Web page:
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Re: I feel sorry, #60709 01/10/06 10:59 AM
Joined: Nov 2001
Posts: 745
mamills Offline
Ironically, a couple of days ago, a friend of mine told me he was going to make one of these suicide cords for himself, only on a slightly larger scale (to connect to his electric range receptacle). I do not know if he saw these things on eBay or not. I'm not sure if I got through to him with explanations (and even pleading) as to why this was so dangerous. Then I told him that I would report him to the local fire marshal's office if he followed through. Of course, I probably will never have any way of knowing if he actually made one of these hideous things (unless something horrible happens, God forbid), and I've probably lost a friend in the process. But if it makes him think twice and decide not to go ahead, I guess the personal loss is worth it. I'd rather have him (and his family) alive and mad at me than the other way around [Linked Image].

Mike (mamills)

Work Gear for Electricians and the Trades
Re: I feel sorry, #60710 01/10/06 11:29 AM
Joined: Aug 2005
Posts: 265
Sixer Offline
renosteinke states "First of all, I would like to confess that I, more through luck and reading instructions, rather than having any special talents, have hooked up a few gennys, battery banks, and so on- without any transfer / backfeed problems. May this streak continue...."

There is a HUGE difference here, in the fact that you are a qualified electrician. That is your "special talent". You know the difference of what is safe and what could put others at risk. As qualified tradespeople most all of us bend the rules a bit at times, which is fine as long as the safety of life or property isn't comprimised. We also know what the consequences of our actions could be if a serious mistake was made.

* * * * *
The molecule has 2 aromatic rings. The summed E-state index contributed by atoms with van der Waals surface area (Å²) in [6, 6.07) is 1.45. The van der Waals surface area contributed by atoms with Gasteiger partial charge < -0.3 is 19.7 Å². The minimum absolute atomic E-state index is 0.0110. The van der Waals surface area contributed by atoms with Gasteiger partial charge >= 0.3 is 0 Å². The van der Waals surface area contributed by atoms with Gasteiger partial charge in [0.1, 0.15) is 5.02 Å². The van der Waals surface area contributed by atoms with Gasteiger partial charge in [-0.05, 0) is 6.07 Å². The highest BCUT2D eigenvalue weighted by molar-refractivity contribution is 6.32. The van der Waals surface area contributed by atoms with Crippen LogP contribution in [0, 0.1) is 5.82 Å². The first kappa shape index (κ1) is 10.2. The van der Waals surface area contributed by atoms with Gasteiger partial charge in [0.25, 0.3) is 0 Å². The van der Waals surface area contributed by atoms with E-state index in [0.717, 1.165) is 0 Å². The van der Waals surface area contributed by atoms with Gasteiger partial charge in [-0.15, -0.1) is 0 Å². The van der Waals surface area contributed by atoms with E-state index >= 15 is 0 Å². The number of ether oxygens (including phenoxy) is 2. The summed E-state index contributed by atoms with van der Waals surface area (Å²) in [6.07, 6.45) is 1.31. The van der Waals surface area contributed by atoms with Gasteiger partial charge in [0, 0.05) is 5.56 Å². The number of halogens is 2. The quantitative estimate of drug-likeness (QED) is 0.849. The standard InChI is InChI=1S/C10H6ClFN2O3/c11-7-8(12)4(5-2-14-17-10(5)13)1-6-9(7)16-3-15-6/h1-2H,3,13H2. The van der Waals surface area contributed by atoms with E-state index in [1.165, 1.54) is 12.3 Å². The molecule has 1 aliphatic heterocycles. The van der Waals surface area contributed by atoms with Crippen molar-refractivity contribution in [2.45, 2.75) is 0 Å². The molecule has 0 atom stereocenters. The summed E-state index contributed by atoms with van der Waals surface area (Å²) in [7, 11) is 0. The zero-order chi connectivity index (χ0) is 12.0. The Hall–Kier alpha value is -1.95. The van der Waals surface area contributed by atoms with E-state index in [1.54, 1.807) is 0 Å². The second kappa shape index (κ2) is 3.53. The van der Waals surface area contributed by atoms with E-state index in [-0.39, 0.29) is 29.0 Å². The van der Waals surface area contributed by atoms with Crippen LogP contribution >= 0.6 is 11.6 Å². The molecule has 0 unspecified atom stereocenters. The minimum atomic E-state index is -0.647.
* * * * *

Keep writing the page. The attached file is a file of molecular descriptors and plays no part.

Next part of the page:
This is where the difference is. Most unqualified do-it-yourselfer's have no clue, just "as long as it works".

I see that eBay has not removed this listing, even after numerous complaints from us. I guess all we can do is collectively keep bombarding eBay and the seller with complaints until the listing is removed. I did a quick count from this seller's eBay profile, and he's sold at least 15 of these instructions.


"Will it be cheaper if I drill the holes for you?"
Re: I feel sorry, #60711 01/10/06 11:32 AM
Joined: Jul 2004
Posts: 9,482
gfretwell Offline
I failed a transfer switch that appeared to be a commercially available product because the input connector was a 50a female receptacle. There was no way to use this without a suicide cord.
This is more prevelant than logic would suggest.

Greg Fretwell
Re: I feel sorry, #60712 01/10/06 12:34 PM
Joined: Sep 2003
Posts: 649
winnie Offline
My comments on this topic tread close to political discussion, IMHO the only sort of political discussion appropriate here: the politics of electricity delivery and use. However I understand ahead of time that this post might require 'moderation'.

Electrical safety is both relative and random. Doing things 'by the book' is not an absolute guarantee of safety, nor is not following electrical code mean a certainty of fire, death, and destruction. More to the topic at hand, the evaluation of cost versus benefit where electrical safety is concerned is very much about politics and profit.

Electricity is very easy to control and direct, and a surprisingly small amount of copper and insulation will serve to deliver a tremendous amount of power to a load. As long as nothing goes wrong, the 'zip cord' and 'twist and tape free air splices' that we comment about in the photo forum will work just fine. 14ga conductors will _probably_ be just fine on that 30A water heater, 100W lamps will probably work just fine in lamps that say 'use max 60W lamp'.

However, if there is any breakdown in the conductors or insulation directing the electricity, then that tremendous power will be delivered to the fault.